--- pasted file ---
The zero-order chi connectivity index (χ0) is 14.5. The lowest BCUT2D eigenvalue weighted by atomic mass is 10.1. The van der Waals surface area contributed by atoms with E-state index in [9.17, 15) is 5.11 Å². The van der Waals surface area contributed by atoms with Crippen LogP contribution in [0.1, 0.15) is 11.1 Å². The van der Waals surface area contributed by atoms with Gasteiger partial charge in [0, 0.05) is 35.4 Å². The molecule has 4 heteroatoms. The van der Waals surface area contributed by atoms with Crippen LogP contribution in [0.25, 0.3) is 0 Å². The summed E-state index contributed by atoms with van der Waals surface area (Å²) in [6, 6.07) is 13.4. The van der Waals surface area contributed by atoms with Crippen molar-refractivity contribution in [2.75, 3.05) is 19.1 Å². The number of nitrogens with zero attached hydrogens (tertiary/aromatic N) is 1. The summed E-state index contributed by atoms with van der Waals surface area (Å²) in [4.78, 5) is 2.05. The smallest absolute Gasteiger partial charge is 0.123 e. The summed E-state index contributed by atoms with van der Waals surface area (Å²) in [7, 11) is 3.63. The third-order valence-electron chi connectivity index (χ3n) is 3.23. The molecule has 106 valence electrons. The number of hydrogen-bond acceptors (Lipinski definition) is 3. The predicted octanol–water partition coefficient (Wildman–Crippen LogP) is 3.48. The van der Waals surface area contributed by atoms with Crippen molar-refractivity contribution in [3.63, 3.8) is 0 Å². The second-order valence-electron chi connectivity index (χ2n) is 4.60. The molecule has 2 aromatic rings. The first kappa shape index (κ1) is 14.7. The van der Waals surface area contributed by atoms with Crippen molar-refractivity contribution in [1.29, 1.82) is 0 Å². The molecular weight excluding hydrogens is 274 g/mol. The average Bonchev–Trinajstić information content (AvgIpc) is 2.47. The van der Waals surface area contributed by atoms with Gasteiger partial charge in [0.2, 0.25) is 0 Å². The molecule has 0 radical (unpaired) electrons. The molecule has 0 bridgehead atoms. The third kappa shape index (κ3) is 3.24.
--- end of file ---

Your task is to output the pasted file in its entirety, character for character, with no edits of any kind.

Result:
The zero-order chi connectivity index (χ0) is 14.5. The lowest BCUT2D eigenvalue weighted by atomic mass is 10.1. The van der Waals surface area contributed by atoms with E-state index in [9.17, 15) is 5.11 Å². The van der Waals surface area contributed by atoms with Crippen LogP contribution in [0.1, 0.15) is 11.1 Å². The van der Waals surface area contributed by atoms with Gasteiger partial charge in [0, 0.05) is 35.4 Å². The molecule has 4 heteroatoms. The van der Waals surface area contributed by atoms with Crippen LogP contribution in [0.25, 0.3) is 0 Å². The summed E-state index contributed by atoms with van der Waals surface area (Å²) in [6, 6.07) is 13.4. The van der Waals surface area contributed by atoms with Crippen molar-refractivity contribution in [2.75, 3.05) is 19.1 Å². The number of nitrogens with zero attached hydrogens (tertiary/aromatic N) is 1. The summed E-state index contributed by atoms with van der Waals surface area (Å²) in [4.78, 5) is 2.05. The smallest absolute Gasteiger partial charge is 0.123 e. The summed E-state index contributed by atoms with van der Waals surface area (Å²) in [7, 11) is 3.63. The third-order valence-electron chi connectivity index (χ3n) is 3.23. The molecule has 106 valence electrons. The number of hydrogen-bond acceptors (Lipinski definition) is 3. The predicted octanol–water partition coefficient (Wildman–Crippen LogP) is 3.48. The van der Waals surface area contributed by atoms with Crippen molar-refractivity contribution in [3.63, 3.8) is 0 Å². The second-order valence-electron chi connectivity index (χ2n) is 4.60. The molecule has 2 aromatic rings. The first kappa shape index (κ1) is 14.7. The van der Waals surface area contributed by atoms with Crippen molar-refractivity contribution in [1.29, 1.82) is 0 Å². The molecular weight excluding hydrogens is 274 g/mol. The average Bonchev–Trinajstić information content (AvgIpc) is 2.47. The van der Waals surface area contributed by atoms with Gasteiger partial charge in [0.2, 0.25) is 0 Å². The molecule has 0 radical (unpaired) electrons. The molecule has 0 bridgehead atoms. The third kappa shape index (κ3) is 3.24.